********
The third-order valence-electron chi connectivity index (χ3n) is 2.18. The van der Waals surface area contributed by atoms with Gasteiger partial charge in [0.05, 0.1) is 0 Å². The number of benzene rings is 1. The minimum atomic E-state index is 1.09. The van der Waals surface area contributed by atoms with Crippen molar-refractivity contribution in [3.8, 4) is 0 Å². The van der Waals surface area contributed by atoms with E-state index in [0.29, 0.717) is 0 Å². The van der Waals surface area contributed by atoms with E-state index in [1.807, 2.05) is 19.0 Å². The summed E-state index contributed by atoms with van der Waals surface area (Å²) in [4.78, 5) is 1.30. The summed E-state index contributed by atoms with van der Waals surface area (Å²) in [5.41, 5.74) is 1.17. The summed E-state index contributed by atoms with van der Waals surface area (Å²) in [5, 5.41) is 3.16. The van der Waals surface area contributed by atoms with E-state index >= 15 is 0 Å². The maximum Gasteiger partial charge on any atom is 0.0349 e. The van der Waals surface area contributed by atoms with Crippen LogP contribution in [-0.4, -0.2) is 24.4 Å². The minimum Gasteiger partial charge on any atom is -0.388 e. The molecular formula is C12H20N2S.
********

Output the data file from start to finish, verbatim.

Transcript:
The third-order valence-electron chi connectivity index (χ3n) is 2.18. The van der Waals surface area contributed by atoms with Gasteiger partial charge in [0.05, 0.1) is 0 Å². The number of benzene rings is 1. The minimum atomic E-state index is 1.09. The van der Waals surface area contributed by atoms with Crippen molar-refractivity contribution in [3.8, 4) is 0 Å². The van der Waals surface area contributed by atoms with E-state index in [0.29, 0.717) is 0 Å². The van der Waals surface area contributed by atoms with E-state index in [1.807, 2.05) is 19.0 Å². The summed E-state index contributed by atoms with van der Waals surface area (Å²) in [4.78, 5) is 1.30. The summed E-state index contributed by atoms with van der Waals surface area (Å²) in [5.41, 5.74) is 1.17. The summed E-state index contributed by atoms with van der Waals surface area (Å²) in [5, 5.41) is 3.16. The van der Waals surface area contributed by atoms with E-state index >= 15 is 0 Å². The maximum Gasteiger partial charge on any atom is 0.0349 e. The van der Waals surface area contributed by atoms with Crippen LogP contribution in [-0.4, -0.2) is 24.4 Å². The minimum Gasteiger partial charge on any atom is -0.388 e. The molecular formula is C12H20N2S.